Customer service. Look into the type of customer service channels that the bank offers, and how easily it is to get in touch with someone if you have questions or concerns.
Product variety. Depending on what you need, you’ll want to choose a bank that can offer you the exact banking products and services that you need, whether it’s a chequing account, mortgage, investment vehicle, or other.
Interac e-transfers. Do you frequently send or receive money electronically? If so, find out what the limits or costs are associated with this particular service.
These days, you have the option to stick with a traditional brick-and-mortar bank or go with a bank that does business completely online. Before making the decision on which route to take, be sure to weigh the pros and cons of each first.
Benefits Of A Traditional Bank
No deposits. With no physical location available, depositing your money can be a hassle. Depending on the online bank you choose, you might have the option to mail your deposits in, make wire transfers, or take a photo of your cheque and upload it to your account through an app. And if your online bank is not affiliated with a physical bank, there may be no ATMs to withdraw your money from without having to pay a fee.
Customer service. Traditional banks take on a more personalized approach when it comes to dealing with their clients. These banks place a lot of importance on building personal relationships with their clients, including through face-to-face interaction. If you’re the type to deal with someone who is familiar with your financial history, then a brick-and-mortar bank may be your best option.
Product variety. Traditional banks have a full suite of banking products and services that they have been offering for decades. With the exception of a couple of online-only banks, you’d be hard-pressed to find a branchless bank that offers as many products as a conventional bank, especially those that are part of the Big Five.
Benefits Of An Online Bank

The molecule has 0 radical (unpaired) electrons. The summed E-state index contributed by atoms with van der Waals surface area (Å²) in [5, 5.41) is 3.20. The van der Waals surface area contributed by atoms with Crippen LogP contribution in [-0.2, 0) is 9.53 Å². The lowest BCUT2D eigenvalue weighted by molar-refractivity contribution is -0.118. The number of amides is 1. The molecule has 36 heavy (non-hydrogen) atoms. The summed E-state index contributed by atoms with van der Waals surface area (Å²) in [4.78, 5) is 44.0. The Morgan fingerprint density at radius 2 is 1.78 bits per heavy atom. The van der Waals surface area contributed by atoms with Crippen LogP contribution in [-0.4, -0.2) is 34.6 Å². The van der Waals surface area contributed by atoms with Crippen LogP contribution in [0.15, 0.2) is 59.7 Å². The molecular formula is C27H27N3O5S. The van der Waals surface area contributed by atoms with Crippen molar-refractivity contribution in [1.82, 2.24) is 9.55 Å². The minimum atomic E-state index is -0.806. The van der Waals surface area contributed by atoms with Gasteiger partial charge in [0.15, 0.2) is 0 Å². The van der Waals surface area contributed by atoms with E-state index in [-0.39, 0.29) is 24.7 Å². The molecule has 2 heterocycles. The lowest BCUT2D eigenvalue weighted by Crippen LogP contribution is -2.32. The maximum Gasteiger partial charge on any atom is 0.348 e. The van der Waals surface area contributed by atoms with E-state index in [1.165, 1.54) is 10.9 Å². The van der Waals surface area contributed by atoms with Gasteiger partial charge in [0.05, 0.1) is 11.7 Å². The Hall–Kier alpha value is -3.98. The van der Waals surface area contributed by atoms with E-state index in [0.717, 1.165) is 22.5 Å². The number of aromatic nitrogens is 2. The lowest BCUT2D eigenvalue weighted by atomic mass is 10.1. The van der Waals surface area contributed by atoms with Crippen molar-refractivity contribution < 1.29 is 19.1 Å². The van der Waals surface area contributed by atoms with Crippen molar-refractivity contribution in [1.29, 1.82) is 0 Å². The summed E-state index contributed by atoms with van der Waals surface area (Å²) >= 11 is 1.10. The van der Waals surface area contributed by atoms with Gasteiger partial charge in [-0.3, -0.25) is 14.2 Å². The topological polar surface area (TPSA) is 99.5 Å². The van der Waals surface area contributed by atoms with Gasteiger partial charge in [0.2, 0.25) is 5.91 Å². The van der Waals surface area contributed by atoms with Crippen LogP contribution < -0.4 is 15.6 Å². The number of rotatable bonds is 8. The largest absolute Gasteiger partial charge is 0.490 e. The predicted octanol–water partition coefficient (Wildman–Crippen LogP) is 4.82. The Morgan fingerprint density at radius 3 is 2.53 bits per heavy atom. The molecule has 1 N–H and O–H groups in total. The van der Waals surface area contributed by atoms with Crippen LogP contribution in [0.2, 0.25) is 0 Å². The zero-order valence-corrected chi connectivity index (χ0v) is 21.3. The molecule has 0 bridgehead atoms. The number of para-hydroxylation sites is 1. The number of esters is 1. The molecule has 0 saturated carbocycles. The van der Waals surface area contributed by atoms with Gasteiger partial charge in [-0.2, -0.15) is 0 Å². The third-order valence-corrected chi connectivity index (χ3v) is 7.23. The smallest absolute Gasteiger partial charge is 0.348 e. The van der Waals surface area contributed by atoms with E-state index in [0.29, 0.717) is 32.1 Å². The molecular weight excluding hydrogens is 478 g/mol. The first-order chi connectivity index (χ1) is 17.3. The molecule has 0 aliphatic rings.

Lower fees. Since online banks have little overhead compared to conventional banks, they have far fewer operational expenses to deal with. In turn, these virtual banks can pass on these savings to their clients in the form of much lower fees. In fact, many online banks offer accounts with zero or low banking fees, making banking a lot more cost-effective.
Convenience. One of the great things about online banks is their convenience. There’s no need to physically visit a bank branch to do your banking. Instead, everything can be taken care of remotely from the comfort of your home or wherever you may happen to be. You can even do your banking through your mobile phone via an app on the go.
Higher interest rates. Brick-and-mortar banks aren’t exactly known for their high interest rates on their savings accounts. But many online banks are. You can get rates as high as 2.0% or more with an online high-interest savings account, which can help your money grow faster.
When it comes to Canadian banks, you have plenty of choices, including whether to bank with a traditional financial institution or an online-only bank. But in addition to the decision to go online or not, there’s also the decision about the types of products and services that various banks provide, as well as any perks they offer. Do your homework on the different banks in Canada before you open your first account.